The problems is that people who never were in graduate school see the products of graduate school as people who did something stupid with their lives and do not see them as competent researchers, much less as potential management (we’ve all been supervisors to a certain extent if we’ve directed student work. Being an adjunct in academia doesn’t open up much in the way of alternative employment — tech writing tends to be the fall back for MFAs/MAs in English and that’s generally a dead-end placement even if the money is better. I made more money in 4 months of technical writing and collecting unemployment than I did my last year as an adjunct with half an advance on a novel in the same year.
The problem with having been a writer who wasn’t commercially successful on top of that (books out from places like Harper Collins and Tor Books, but only a few of those earned out) really makes it quite difficult to find someone willing to see you as competent do do anything other than being a rather decently paid proof reader and Word Smith. I had a year and some as a technical writer, which was very useful financially, but frustrating otherwise.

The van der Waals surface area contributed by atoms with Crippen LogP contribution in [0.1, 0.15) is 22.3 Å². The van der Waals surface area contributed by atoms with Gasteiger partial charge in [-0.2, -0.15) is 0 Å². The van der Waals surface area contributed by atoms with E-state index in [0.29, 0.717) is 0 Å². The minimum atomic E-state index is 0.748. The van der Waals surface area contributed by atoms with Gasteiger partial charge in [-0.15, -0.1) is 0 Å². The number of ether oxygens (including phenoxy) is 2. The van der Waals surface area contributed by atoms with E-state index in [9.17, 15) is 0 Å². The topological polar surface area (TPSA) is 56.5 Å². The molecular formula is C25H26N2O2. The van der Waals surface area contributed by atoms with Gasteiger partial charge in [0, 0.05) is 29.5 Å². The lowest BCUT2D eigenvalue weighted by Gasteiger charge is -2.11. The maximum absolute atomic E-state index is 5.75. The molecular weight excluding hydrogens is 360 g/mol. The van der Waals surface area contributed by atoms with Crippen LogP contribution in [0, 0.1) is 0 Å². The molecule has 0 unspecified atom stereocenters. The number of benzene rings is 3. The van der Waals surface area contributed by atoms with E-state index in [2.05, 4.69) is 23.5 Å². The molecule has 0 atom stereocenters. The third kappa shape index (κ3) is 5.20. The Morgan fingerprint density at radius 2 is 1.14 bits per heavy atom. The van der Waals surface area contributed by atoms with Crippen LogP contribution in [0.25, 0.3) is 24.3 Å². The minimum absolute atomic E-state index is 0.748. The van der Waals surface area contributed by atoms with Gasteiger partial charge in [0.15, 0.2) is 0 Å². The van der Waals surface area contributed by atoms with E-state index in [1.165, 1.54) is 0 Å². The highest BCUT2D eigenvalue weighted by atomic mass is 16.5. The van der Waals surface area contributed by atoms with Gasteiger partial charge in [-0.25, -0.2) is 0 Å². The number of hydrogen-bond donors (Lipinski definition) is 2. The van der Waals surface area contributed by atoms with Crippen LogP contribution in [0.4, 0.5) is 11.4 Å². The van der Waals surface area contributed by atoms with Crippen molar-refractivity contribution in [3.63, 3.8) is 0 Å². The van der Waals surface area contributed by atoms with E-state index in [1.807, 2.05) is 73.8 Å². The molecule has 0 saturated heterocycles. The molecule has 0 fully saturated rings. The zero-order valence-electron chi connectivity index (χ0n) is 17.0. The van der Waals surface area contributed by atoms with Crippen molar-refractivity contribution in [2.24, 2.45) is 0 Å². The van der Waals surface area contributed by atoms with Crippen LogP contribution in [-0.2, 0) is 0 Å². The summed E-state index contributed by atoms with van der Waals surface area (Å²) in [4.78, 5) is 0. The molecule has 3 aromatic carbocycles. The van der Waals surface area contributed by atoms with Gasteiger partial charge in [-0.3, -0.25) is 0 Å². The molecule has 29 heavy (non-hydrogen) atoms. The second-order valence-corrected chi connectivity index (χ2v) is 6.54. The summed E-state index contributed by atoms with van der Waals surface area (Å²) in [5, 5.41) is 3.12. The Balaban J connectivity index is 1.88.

I took early retirement at 62 and moved to Nicaragua.
This is Rebecca Ore, one of the better SF writers of the 90s in my opinion. I was browsing a Slashdot thread that led me to here, and was shocked to see her reply. Rebecca wrote the Becoming Alien series, and wasn’t an obscure writer.
I really worry sometimes about a future where it seems any humanities job will become a part-time, low-paid hobby if pursued at all. A sobering quote for a very sobering future.